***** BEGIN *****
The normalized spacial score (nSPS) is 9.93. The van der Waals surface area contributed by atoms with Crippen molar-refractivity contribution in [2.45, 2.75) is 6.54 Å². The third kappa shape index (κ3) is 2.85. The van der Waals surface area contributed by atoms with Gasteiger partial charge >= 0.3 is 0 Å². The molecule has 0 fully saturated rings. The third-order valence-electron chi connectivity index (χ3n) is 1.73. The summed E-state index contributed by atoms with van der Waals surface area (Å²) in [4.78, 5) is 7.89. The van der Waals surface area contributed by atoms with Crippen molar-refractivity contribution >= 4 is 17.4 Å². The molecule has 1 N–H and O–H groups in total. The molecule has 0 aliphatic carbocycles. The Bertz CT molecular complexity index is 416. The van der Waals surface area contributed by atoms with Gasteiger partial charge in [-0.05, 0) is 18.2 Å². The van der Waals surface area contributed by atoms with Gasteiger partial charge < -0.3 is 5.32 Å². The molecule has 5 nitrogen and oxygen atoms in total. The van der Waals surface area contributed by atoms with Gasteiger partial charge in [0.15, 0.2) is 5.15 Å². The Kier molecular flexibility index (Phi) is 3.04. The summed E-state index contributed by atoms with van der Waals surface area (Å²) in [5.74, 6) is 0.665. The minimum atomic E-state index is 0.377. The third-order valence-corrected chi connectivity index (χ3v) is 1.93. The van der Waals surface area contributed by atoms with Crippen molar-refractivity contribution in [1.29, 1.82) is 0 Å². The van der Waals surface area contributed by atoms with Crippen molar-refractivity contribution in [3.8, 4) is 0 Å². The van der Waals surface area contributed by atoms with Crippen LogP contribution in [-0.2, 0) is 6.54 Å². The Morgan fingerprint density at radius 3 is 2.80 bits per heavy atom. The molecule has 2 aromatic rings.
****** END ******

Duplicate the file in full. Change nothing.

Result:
The normalized spacial score (nSPS) is 9.93. The van der Waals surface area contributed by atoms with Crippen molar-refractivity contribution in [2.45, 2.75) is 6.54 Å². The third kappa shape index (κ3) is 2.85. The van der Waals surface area contributed by atoms with Gasteiger partial charge >= 0.3 is 0 Å². The molecule has 0 fully saturated rings. The third-order valence-electron chi connectivity index (χ3n) is 1.73. The summed E-state index contributed by atoms with van der Waals surface area (Å²) in [4.78, 5) is 7.89. The van der Waals surface area contributed by atoms with Crippen molar-refractivity contribution >= 4 is 17.4 Å². The molecule has 1 N–H and O–H groups in total. The molecule has 0 aliphatic carbocycles. The Bertz CT molecular complexity index is 416. The van der Waals surface area contributed by atoms with Gasteiger partial charge in [-0.05, 0) is 18.2 Å². The van der Waals surface area contributed by atoms with Gasteiger partial charge < -0.3 is 5.32 Å². The molecule has 5 nitrogen and oxygen atoms in total. The van der Waals surface area contributed by atoms with Gasteiger partial charge in [0.15, 0.2) is 5.15 Å². The Kier molecular flexibility index (Phi) is 3.04. The summed E-state index contributed by atoms with van der Waals surface area (Å²) in [5.74, 6) is 0.665. The minimum atomic E-state index is 0.377. The third-order valence-corrected chi connectivity index (χ3v) is 1.93. The van der Waals surface area contributed by atoms with Crippen molar-refractivity contribution in [1.29, 1.82) is 0 Å². The van der Waals surface area contributed by atoms with Crippen molar-refractivity contribution in [3.8, 4) is 0 Å². The van der Waals surface area contributed by atoms with Crippen LogP contribution in [-0.2, 0) is 6.54 Å². The Morgan fingerprint density at radius 3 is 2.80 bits per heavy atom. The molecule has 2 aromatic rings.